to 2000, showed that once people were charged with a federal capital crime,
race seemed to have little effect on whether they faced the death penalty. Criminologists
said this study revealed little about why such a large proportion of inmates
who face federal prosecution are black or Hispanic. Prof. Gross states that
"nothing had changed." He comments, "Im not saying theres
proof of racial bias, but that theres no real information in this report
that matters at all." The Washington Post, June 19, 2001.
Visiting Prof. Samuel Gross was mentioned in an article entitled,
"Senate Panel Hears Testimony on Death Penalty Disparities." In Washington,
a week after Attorney General John Ashcroft declared that there is no evidence
of racial or ethic bias in the use of federal death penalty, his remarks continue
to provoke consternation on Capitol Hill. Prof Gross contends that further analysis
is required to explain the cause of persistent racial and geographical disparities.
Most graphically manifested composition of federal death row, where 17 of the
19 convicts are minorities, more than half of them dispatched there by just
two states; Texas and Virginia. The Senate Democrats and several witnesses at
a congressional hearing regarding recently executed Hispanic murder from Texas
concludes that it is far too early to make such a sweeping pronouncement. Prof.
Gross states that their conclusion is "premature and not based on fact."
The Dallas Morning News, June 14, 2001.
Prof. Katherine Franke was mentioned in an
article entitled, "Making a Case For the Right To Be Different."
The New York Times, June 16, 2001.
Prof. John C. Coffee was mentioned in two different
An article entitled, "As Bush replaces Prosecutors, a
Formidable One Stays On," takes a look at how President Bush, after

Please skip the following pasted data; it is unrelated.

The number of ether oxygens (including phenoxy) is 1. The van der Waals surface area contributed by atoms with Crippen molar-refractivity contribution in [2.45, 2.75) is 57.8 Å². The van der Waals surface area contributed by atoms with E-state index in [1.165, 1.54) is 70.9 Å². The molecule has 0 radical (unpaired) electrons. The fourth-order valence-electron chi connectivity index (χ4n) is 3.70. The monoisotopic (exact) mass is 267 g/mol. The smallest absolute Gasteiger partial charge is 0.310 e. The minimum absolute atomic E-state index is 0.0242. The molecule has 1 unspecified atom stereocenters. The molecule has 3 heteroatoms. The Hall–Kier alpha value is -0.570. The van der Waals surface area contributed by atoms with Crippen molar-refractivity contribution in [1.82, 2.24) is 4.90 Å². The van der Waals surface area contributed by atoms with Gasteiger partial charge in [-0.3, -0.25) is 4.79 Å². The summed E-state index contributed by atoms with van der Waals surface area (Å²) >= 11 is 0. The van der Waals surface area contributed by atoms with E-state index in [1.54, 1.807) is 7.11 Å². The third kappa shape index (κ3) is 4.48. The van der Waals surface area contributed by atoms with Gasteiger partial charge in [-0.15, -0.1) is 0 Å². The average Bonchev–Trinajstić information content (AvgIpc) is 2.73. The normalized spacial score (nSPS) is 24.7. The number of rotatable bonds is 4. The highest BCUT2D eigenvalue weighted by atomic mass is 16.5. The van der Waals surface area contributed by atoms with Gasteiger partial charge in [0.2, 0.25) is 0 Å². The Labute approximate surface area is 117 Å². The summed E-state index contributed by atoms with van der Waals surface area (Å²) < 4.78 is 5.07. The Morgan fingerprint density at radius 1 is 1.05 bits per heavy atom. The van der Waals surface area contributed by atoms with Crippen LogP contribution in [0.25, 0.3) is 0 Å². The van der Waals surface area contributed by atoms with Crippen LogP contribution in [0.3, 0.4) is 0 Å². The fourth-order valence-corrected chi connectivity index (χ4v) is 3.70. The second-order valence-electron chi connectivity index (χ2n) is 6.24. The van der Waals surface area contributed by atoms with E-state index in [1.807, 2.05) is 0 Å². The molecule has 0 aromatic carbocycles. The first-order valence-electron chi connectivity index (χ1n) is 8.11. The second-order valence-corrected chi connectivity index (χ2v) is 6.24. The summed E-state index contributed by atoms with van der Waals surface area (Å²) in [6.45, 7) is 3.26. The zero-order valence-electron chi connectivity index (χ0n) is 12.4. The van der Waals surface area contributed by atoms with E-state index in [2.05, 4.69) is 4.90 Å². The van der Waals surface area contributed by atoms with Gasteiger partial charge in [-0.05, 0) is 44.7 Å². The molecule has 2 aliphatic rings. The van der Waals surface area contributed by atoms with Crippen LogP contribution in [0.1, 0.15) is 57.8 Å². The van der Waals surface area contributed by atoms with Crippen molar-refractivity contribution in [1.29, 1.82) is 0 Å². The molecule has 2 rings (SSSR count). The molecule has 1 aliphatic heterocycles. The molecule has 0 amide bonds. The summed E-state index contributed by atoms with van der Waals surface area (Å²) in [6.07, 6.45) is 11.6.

five months of being sworn into the White House, has begun to replace dozens
of top federal prosecutors, ousting Democratic appointees across the country
and installing Republican selections. Mary Jo White, the Unites States Attorney
for the Southern District of New York, has been kept on, largely to complete
two politically charged investigations that have already provoked precisely
the cries of partisanship Ms. White has so successfully avoided after the
last eight years. Prof. Coffee comments on the capability of Ms. Whites
investigations, "She was the one person who could credible look at
the Rich pardon without it appearing to be political witch hunt. Thats
one reason I think the Republicans kept her on. They could have someone
look at this who they knew were tough, hard and incensed."
The New York Times, June 18, 2001.
An article entitled, "Pair to Plead Guilty in $16-Million
Stock Scam; Crime: They admit roles in issuing phony shares in MindArrow,
an Aliso Viejo start-up," takes a look at how a professional gambler
and convicted scam artist agreed to plead guilty to issuing nearly $16 million
worth of counterfeit stock in an Orange County Internet start-up. As some
professionals and professors speculate and draw conclusions regarding the
case of mail fraud and money laundering, Prof. Coffee "wouldnt
draw such broad conclusions because transfer-agent fraud is rare and regulations
can close loopholes." The Los Angeles Times, June 15, 2001.
Prof. James Liebman has been mentioned in a number of articles
relating to the recent execution of convicted Terrorist, Timothy McVeigh, and
the highly debated issue of the death penalty. Prof. Liebmans study of
death penalty, shows that between 270 and 300 people are condemned to die in
state courts. From 1973 to 1995, almost 70% were overturned by appeals courts
due to serious flaws. The Sunday Oregonian, June 10, 2001. Milwaukee
Journal Sentinel, June 10, 2001. The Hartford Courant, June 10, 2001. Capital
Times, June 11, 2001. Institute for Public Affairs In These Times, June 25,
Prof. Eben Moglen was mentioned in an article entitled, "War
of Words Erupts Over the Free-Software Movement." The article talks about
the constant battle between Microsoft Corporation and the backers of open-source
and free software. Emblematic of the movement is GNU-Linux, the open-software